The Modern Satiric Grotesque and Its Traditions
University Press of Kentucky, 1991 - 212 páginas
Thomas Mann predicted that no manner or mode in literature would be so typical or so pervasive in the twentieth century as the grotesque. Assuredly he was correct. The subjects and methods of our comic literature (and much of our other literature) are regularly disturbing and often repulsive—no laughing matter. In this ambitious study, John R. Clark seeks to elucidate the major tactics and topics deployed in modern literary dark humor. In Part I he explores the satiric strategies of authors of the grotesque, strategies that undercut conventional usage and form: the de-basement of heroes, the denigration of language and style, the disruption of normative narrative technique, and even the debunking of authors themselves. Part II surveys major recurrent themes of grotesquerie: tedium, scatology, cannibalism, dystopia, and Armageddon or the end of the world. Clearly the literature of the grotesque is obtrusive and ugly, its effect morbid and disquieting—and deliberately meant to be so. Grotesque literature may be unpleasant, but it is patently insightful. Indeed, as Clark shows, all of the strategies and topics employed by this literature stem from age-old and spirited traditions. Critics have complained about this grim satiric literature, asserting that it is dank, cheerless, unsavory, and negative. But such an interpretation is far too simplistic. On the contrary, as Clark demonstrates, such grotesque writing, in its power and its prevalence in the past and present, is in fact conventional, controlled, imaginative, and vigorous—no mean achievements for any body of art.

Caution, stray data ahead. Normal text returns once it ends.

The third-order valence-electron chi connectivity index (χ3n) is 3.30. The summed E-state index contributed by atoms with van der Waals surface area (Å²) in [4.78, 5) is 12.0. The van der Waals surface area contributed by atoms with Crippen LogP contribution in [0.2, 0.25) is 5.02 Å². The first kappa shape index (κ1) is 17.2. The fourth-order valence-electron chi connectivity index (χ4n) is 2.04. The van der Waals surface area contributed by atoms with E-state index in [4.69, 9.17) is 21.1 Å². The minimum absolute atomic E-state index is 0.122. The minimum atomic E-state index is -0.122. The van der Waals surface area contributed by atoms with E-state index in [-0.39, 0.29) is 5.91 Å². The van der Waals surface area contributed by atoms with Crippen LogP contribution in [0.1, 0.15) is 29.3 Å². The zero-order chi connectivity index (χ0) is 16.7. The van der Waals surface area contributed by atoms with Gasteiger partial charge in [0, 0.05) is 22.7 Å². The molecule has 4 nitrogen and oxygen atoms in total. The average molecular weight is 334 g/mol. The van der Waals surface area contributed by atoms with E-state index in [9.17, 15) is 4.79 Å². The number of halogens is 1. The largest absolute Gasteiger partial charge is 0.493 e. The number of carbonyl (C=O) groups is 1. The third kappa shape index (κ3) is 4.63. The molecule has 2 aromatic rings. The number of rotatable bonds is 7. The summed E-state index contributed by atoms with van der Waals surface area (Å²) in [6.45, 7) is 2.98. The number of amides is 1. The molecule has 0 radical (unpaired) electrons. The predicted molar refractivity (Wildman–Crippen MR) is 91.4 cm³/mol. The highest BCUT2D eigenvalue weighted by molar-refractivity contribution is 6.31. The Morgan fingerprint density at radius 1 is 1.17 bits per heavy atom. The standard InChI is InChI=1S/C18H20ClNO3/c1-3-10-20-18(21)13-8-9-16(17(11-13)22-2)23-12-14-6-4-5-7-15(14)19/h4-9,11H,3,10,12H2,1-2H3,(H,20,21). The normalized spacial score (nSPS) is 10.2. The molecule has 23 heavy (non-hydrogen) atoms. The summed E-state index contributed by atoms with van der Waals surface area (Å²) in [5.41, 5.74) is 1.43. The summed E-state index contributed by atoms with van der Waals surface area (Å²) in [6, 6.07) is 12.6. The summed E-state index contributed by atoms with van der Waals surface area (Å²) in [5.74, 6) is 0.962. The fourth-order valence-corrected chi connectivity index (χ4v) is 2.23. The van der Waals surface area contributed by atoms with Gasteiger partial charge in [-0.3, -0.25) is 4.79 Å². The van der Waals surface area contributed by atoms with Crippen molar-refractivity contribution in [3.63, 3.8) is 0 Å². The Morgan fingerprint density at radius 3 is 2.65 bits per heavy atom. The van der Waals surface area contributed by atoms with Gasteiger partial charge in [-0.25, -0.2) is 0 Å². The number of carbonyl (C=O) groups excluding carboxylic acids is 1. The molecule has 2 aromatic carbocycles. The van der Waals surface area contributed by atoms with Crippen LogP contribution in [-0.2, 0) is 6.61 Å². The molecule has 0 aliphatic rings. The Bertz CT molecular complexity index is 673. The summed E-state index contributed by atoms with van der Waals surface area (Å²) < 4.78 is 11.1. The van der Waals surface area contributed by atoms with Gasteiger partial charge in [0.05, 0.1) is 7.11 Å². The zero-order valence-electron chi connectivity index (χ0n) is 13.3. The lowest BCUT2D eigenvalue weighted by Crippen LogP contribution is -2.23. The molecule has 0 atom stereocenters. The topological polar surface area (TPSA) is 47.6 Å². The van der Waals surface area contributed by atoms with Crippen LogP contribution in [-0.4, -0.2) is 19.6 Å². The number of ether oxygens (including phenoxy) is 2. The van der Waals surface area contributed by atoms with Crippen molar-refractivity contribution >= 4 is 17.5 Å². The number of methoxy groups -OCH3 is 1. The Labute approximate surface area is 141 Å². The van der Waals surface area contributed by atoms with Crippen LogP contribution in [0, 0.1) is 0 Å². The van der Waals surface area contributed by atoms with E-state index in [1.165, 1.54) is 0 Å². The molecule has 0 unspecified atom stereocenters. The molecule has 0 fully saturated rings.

Comentarios de usuarios - Escribir una reseña
No hemos encontrado ninguna reseña en los sitios habituales.
Otras ediciones - Ver todo
absurd American appears artist authors become CALIFORNIA/SANTA CRUZ called cannibalism century chapter characters City civilization classic comedy comic concept concerning consider Consult contemporary continue conventions course critic CRUZ The University culture Cynics dark death Decadence decline destruction entire entropy Essays fact fall fiction figures finally frequently further future genre George grotesque Henry Hero human ideas imagination instance James John kind language later learned literary literature lives London machine means merely modern nature never notes novel observes once particularly past perhaps plays popular present progress reader reason recent Review Robert romantic satire satirist sense society story suggests sure Swift tale theme things Thomas thought tion toilet topic tradition trans turn twentieth University Library UNIVERSITY UNIVERSITY OF CALIFORNIA/SANTA writing York
American Fiction and the Metaphysics of the Grotesque
Vista previa restringida - 1996
Todos los resultados de la Búsqueda de libros »
Conquest of the New Word: Experimental Fiction and Translation in the Americas
Vista de fragmentos - 1993